A powerful, soaring novel about a stolen desk that contains the secrets, and becomes the obsession, of the lives it passes through.
For twenty-five years, a solitary American novelist has been writing at the desk she inherited from a young poet who disappeared at the hands of Pinochet's secret police; one day a girl claiming to be his daughter arrives to take it away, sending her life reeling. Across the ocean in London, a man discovers a terrifying secret about his wife of almost fifty years. In Jerusalem, an antiques dealer is slowly reassembling his father's Budapest study, plundered by the Nazis in 1944.
These worlds are anchored by a desk of enormous dimension and many drawers that exerts a power over those who possess it or give it away. In the minds of those it has belonged to, the desk comes to stand for all that has disappeared in the chaos of the world--children, parents, whole peoples and civilizations. Nicole Krauss has written a hauntingly powerful novel about memory struggling to create a meaningful permanence in the face of inevitable loss.
Après Les belles choses que portent le ciel, je ne suis pas certaine de pouvoir attendre la traduction de celui-ci!
Dinaw Mengestu's first novel, The Beautiful Things That Heaven Bears, earned the young writer comparisons to Bellow, Fitzgerald, and Naipaul, and garnered ecstatic critical praise and awards around the world for its haunting depiction of the immigrant experience. Now Mengestu enriches the themes that defined his debut with a heartbreaking literary masterwork about love, family, and the power of imagination, which confirms his reputation as one of the brightest talents of his generation.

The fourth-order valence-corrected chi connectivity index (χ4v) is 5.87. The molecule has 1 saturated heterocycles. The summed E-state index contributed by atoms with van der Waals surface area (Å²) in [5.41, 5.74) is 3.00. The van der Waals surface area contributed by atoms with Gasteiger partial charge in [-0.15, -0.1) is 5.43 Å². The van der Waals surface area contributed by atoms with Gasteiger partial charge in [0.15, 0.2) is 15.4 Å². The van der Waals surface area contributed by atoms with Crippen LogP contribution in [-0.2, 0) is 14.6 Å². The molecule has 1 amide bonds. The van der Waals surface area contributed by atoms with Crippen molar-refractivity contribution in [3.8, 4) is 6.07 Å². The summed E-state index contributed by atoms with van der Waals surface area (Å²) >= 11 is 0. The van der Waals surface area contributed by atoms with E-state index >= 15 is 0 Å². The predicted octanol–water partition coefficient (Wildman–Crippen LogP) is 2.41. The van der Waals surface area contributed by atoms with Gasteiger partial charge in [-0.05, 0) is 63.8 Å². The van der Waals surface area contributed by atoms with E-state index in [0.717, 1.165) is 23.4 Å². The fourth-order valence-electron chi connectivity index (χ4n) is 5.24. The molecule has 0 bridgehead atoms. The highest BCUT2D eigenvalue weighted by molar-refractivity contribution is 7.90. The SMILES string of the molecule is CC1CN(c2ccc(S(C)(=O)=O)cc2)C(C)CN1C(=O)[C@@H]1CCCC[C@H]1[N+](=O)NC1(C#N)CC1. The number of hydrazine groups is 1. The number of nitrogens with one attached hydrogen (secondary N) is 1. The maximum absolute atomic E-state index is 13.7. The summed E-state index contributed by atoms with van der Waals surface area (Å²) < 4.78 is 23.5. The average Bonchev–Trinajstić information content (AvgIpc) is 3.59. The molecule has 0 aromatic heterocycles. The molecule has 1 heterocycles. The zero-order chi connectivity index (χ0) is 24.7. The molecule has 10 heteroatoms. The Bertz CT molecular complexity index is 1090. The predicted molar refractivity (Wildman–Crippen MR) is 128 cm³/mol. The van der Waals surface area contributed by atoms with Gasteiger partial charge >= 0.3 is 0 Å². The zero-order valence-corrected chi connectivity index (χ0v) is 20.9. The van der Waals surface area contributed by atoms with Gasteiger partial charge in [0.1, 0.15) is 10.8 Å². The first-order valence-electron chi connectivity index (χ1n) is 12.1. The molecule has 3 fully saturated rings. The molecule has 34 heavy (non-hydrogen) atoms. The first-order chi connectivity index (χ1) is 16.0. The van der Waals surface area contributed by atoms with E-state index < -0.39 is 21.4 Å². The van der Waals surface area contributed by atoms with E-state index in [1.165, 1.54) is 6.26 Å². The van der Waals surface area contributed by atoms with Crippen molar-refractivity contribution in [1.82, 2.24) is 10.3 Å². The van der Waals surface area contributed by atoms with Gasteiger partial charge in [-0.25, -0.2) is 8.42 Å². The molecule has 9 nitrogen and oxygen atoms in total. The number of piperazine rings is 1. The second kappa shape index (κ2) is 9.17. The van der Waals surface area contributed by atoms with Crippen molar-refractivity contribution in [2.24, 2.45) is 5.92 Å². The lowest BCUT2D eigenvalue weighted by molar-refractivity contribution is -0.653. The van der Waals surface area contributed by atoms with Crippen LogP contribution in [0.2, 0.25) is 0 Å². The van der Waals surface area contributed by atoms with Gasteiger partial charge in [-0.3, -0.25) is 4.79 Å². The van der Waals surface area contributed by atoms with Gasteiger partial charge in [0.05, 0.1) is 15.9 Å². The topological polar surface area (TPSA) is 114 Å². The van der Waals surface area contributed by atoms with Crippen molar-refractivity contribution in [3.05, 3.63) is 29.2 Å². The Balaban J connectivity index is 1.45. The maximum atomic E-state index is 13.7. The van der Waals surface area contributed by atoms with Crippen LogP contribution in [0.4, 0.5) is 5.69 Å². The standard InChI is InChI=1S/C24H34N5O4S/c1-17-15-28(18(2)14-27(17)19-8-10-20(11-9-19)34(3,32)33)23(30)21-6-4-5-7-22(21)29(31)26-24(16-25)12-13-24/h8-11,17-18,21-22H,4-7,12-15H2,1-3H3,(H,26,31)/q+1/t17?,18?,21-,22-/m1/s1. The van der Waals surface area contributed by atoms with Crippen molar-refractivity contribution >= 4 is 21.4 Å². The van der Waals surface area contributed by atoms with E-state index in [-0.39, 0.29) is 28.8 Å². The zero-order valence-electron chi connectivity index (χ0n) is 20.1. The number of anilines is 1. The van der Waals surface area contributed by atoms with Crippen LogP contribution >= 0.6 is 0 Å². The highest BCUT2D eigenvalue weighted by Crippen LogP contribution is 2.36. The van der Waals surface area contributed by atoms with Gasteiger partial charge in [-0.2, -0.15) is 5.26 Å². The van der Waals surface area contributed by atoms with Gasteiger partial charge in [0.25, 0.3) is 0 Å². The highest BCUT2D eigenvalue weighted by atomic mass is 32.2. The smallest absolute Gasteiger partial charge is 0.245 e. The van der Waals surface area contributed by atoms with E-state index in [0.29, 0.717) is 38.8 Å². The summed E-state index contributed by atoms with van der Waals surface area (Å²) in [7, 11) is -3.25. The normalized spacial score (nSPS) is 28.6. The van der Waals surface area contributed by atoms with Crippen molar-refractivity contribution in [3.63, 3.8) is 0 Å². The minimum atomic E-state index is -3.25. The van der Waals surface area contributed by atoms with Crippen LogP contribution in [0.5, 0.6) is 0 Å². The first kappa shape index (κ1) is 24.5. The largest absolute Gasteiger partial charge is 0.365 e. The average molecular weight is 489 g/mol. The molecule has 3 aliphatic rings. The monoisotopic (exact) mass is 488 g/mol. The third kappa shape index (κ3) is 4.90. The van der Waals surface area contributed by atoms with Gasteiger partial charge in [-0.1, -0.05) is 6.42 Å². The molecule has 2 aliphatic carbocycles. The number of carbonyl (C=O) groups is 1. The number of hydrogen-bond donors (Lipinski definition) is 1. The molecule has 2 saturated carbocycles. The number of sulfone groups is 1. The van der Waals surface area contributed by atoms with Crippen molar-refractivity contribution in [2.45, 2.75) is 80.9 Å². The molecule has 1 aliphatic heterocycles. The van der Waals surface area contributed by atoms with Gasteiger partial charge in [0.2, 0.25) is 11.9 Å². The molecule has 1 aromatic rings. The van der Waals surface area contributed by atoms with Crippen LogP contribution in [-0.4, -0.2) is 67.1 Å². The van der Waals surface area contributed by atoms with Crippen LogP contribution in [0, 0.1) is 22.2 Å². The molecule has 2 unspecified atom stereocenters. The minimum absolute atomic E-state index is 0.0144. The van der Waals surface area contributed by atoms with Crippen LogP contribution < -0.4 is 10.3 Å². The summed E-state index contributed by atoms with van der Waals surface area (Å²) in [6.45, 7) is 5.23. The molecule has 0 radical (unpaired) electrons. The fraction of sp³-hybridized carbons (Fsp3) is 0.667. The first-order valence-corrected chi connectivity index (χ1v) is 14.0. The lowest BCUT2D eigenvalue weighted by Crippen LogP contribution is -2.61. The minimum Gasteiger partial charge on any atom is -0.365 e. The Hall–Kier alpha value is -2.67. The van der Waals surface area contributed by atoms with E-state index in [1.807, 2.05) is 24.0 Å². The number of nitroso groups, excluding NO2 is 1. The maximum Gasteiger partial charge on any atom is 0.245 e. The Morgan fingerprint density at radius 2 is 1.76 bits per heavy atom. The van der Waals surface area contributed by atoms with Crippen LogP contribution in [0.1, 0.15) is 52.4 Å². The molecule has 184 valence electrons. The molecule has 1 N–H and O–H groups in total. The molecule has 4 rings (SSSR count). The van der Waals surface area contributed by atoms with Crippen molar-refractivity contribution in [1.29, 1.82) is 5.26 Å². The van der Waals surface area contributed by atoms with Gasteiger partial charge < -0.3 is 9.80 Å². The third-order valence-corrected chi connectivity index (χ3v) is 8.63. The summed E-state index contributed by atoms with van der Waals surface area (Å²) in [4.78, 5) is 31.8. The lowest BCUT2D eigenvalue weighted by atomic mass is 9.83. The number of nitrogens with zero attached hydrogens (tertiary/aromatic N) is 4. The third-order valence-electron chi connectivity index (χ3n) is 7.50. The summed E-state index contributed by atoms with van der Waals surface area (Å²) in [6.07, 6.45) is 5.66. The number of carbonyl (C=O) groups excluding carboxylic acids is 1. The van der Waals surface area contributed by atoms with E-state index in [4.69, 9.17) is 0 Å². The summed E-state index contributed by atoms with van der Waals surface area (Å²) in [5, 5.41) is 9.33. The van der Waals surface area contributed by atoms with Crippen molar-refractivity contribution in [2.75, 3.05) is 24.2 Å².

One early September afternoon, Yosef and Mariam, young Ethiopian immigrants who have spent all but their first year of marriage apart, set off on a road trip from their new home in Peoria, Illinois, to Nashville, Tennessee, in search of a new identity as an American couple. Soon, their son, Jonas, will be born in Illinois. Thirty years later, Yosef has died, and Jonas needs to make sense of the volatile generational and cultural ties that have forged him. How can he envision his future without knowing what has come before? Leaving behind his marriage and job in New York, Jonas sets out to retrace his mother and father's trip and weave together a family history that will take him from the war-torn Ethiopia of his parents' youth to his life in the America of today, a story--real or invented--that holds the possibility of reconciliation and redemption.